Watch this thrilling (and humorous) super cut of the cinematic Batman and his evolution through different era's of filmmaking. Created by Jacob T. Swinney, this video pulls from some of the more obscure early 40's serials (and the Lego Movie) while of course taking a good romp through the 90's and the Dark Knight Trilogy as well.
How They Made It: The French Connection's Infamous Car Chase Was "Dangerous," "Life-Threatening," and Filmed Entirely Without Permits
The classic scene is a cinematic tour de force as hardened detective Jimmy Doyle (Gene Hackman) manically steers his 1971 Pontiac LeMans through crowded New York City streets in pursuit of a bad guy on the run in an elevated train above him. Unlike today's filming methods, much was left to chance as pedestrians were poorly controlled (though thankfully unhurt) and the scene even features at least one unplanned car crash (2:41 in the video below).
The holidays are a perfect time to catch up on all those movies and TV shows you've been waiting to binge watch. But as everyone knows, it's hard to find something everyone in the family wants to watch and it's easy for things to spiral out of control when facing the paralysis of endless options provided by Netflix. No more.
"Sequel" is a project on Iam8bit where designers and graphic artists create movie posters for imagined sequels to some of their favorite films.
Alright we gotta talk about hoverboards for a second. They're awesome, we'd all use one if they functioned like Marty McFly's, and for the most part they've been a dream of the future. In fact, every couple years there's some tiny innovation that doesn't amount to much or there's a viral hoax to let us down like Tony Hawk's HUVr prank earlier this year. No more.
Cool Material recently used a clever rubric to assemble a collection of films, and created a new take of "must-see" movies guys will enjoy. Rather than opting for the same ten films that have been postered on college dorm room walls with each new freshman class, they looked at
Alright, pop culture people. Challenge time: Name the film characters in the image above. Or perhaps this one:
Remember as a kid, when a movie came out, and everyone saw it? Standing in line in the heat, drinking from your matching collectable cup from whichever participating fast food restaurant. People in the Batman logo t-shirts, or listening to the big hit song from the soundtrack...on the radio?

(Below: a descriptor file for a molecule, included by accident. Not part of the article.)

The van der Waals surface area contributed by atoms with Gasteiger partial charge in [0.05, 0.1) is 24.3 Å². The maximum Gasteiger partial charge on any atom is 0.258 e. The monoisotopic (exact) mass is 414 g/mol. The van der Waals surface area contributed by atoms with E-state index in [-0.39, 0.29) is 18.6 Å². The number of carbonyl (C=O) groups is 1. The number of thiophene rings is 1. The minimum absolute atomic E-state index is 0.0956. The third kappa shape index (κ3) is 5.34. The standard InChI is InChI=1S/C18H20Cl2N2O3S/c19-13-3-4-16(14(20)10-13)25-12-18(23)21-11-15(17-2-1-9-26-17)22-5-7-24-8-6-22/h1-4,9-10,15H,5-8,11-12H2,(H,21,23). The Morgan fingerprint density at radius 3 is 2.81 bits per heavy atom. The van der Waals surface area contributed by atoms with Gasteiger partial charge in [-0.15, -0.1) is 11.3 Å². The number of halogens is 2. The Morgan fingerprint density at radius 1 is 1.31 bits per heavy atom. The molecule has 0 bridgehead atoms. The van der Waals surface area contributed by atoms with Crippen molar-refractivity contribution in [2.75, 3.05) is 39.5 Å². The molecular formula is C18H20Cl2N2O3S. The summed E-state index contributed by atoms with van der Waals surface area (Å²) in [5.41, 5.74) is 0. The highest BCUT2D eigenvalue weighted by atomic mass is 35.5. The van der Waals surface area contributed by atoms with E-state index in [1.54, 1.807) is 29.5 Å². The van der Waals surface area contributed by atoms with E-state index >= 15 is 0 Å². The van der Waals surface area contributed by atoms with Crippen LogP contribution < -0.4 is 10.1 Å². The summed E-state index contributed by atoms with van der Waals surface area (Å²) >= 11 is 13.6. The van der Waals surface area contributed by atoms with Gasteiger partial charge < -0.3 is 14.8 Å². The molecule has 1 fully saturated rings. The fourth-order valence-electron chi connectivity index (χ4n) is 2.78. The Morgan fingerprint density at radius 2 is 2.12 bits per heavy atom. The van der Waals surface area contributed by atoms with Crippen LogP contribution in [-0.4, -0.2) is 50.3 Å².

"Typeset in the Future" is a new blog by Dave Addey that's "dedicated to fonts in sci-fi." For his inaugural post, he sets about dissecting the type in (what Chris thinks is) the greatest science fiction film ever made, 2001: A Space Odyssey. Released in 1968, the film represents breakthroughs in both set design and typography, of which it takes full advantage.
Esquire photographer Victoria Will set up a tintype camera and developing production to capture these incredible 1860-70s-era portraits of the actors in attendance there.
Polish artist Michal Krasnopolski has taken the minimalist pop culture trend to its most, um, minimalist. Using only straight lines and a single circle, Michal summarizes dominant imagery of the film, or creates a reduced version on its (existing) iconic poster.
I shared last week that during October 2013, my house won't be buying anything other than food and utilities. And while the month is certainly focused on what we're not gonna do, it's equally about what we are going to do... and what I'm going do is watch a whole buncha movies.
TheSuitsofJamesBond.com is an entire new website dedicated to exploring the clothing and style points of the 50+ year film franchise. Its got suits, yet, and James Bond, sure, but note that the site attempts to discuss all the men's style elements of the films, from a variety of characters including villains, henchman, and various MI6 staff, as well as other pieces from Bond's wardrobe: shirts, swimming trunks, and the like.
Photographer Federico Mauro has embarked on capturing some famous style pieces and accessories: eyeglasses, musical instruments, even guns. But I'm especially intrigued by his shoes...something rarely seen in movie closeups and 3/4 shots, but just as iconic as the rest of the wardrobe.
With the television season winding down and the theaters full of mostly superheroes, summer is the time for going back into the archives, and catching a quality series or some films you may have missed. These days, that's easier than ever with online media streaming services, but with algorithms making recommendations, there are likely things that you'll totally love that have never showed up in your "Recommended" section.
Designer Matteo Civaschi of Milan-based creative studio H-57 just completed a series of movie posters, dubbed "Shortology", which use ultra-minimalist pictograms to summarize the film's story arc.
Artist Ale Giorgini has a created a (rather large) collection of vintage-inspired collections of his favorite movie characters. Illustrated and stylized without being cartoon-y, each piece features the cast and a creative inclusion of the title somewhere within the limited color palette.